Auto Loans Reach Trillion-Dollar Heights, but Is Deceleration in Sight?
At a time when scrutiny of subprime auto loans is high, Cleveland Fed examiners see signs that banks in the Fourth District may be beginning to rein in their auto lending.
Auto lending by banking institutions, automobile financing companies, and auto dealers has climbed since 2011—and with it, so has subprime auto lending—but Cleveland Fed bank examiners say that bank holding companies, or BHCs, in this region have not grown their subprime auto lending portfolios as much as others, particularly nonbanks.
It’s been the case for years that at least 1 in 5 auto loans originated is subprime, defined here as loans to borrowers with credit scores lower than 620. Specifically, the percentage of total auto originations that is subprime has exceeded 20 percent since the third quarter of 2011, according to data from the Federal Reserve Bank of New York Consumer Credit Panel, Equifax, and Haver Analytics.
Still, it’s not 30 percent, the percentage at which subprime originations hovered during the quarters preceding the Great Recession. And subprime originations are focused with specific lenders. Federal Reserve Bank of Cleveland examiner Michael R. Metalonis notes that “there are a few banks and bank holding companies that participate heavily in the subprime space—none of which is based in the Fourth District. A lot of the subprime originations are occurring outside of banks and actually are occurring in auto finance companies.”
“Most banks don’t originate a lot of subprime auto loans because of the intense competition, and they cannot achieve the appropriate risk-adjusted return,” he adds. “Furthermore, for most banks, originating a lot of subprime auto loans is outside their risk appetite.”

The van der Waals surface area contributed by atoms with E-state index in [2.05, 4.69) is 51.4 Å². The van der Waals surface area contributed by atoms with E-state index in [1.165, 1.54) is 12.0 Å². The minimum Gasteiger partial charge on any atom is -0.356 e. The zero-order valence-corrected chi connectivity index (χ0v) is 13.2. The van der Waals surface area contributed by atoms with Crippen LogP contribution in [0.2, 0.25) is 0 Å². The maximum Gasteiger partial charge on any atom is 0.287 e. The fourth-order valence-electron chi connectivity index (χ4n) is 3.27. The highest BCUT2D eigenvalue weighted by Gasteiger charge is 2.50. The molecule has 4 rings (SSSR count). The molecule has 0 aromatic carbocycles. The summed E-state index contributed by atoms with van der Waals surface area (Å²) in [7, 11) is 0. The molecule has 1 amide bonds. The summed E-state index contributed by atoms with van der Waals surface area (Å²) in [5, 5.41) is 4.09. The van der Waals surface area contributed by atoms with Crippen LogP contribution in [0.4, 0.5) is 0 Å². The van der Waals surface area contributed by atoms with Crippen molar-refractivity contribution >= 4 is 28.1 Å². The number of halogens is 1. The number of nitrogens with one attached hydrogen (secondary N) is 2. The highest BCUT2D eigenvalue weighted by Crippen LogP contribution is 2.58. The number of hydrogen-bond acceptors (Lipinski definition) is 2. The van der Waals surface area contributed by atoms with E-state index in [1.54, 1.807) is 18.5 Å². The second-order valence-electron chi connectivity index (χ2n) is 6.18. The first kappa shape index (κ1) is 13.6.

Generally, pertaining to auto lending, Metalonis says, “We are seeing increasing risk because of layering in risk: a combination of lower FICO scores, longer terms, higher advance rates. The combination of these tends to lead to higher default rates and higher losses over time.”
When it comes to the more than 170 bank holding companies in the Fourth Federal Reserve District, which comprises Ohio, western Pennsylvania, the northern panhandle of West Virginia, and eastern Kentucky, subprime originations have been relatively stable during the past couple of years, says Jenni M. Frazer, a Federal Reserve Bank of Cleveland vice president overseeing the supervision of large banking organizations, or those with more than $50 billion in assets.
“In terms of performance, we’re seeing stable underwriting criteria,” Frazer adds. “We’re not seeing anything now in our District that is overly concerning to us about the quality of originations or large growth in subprime-type loans.”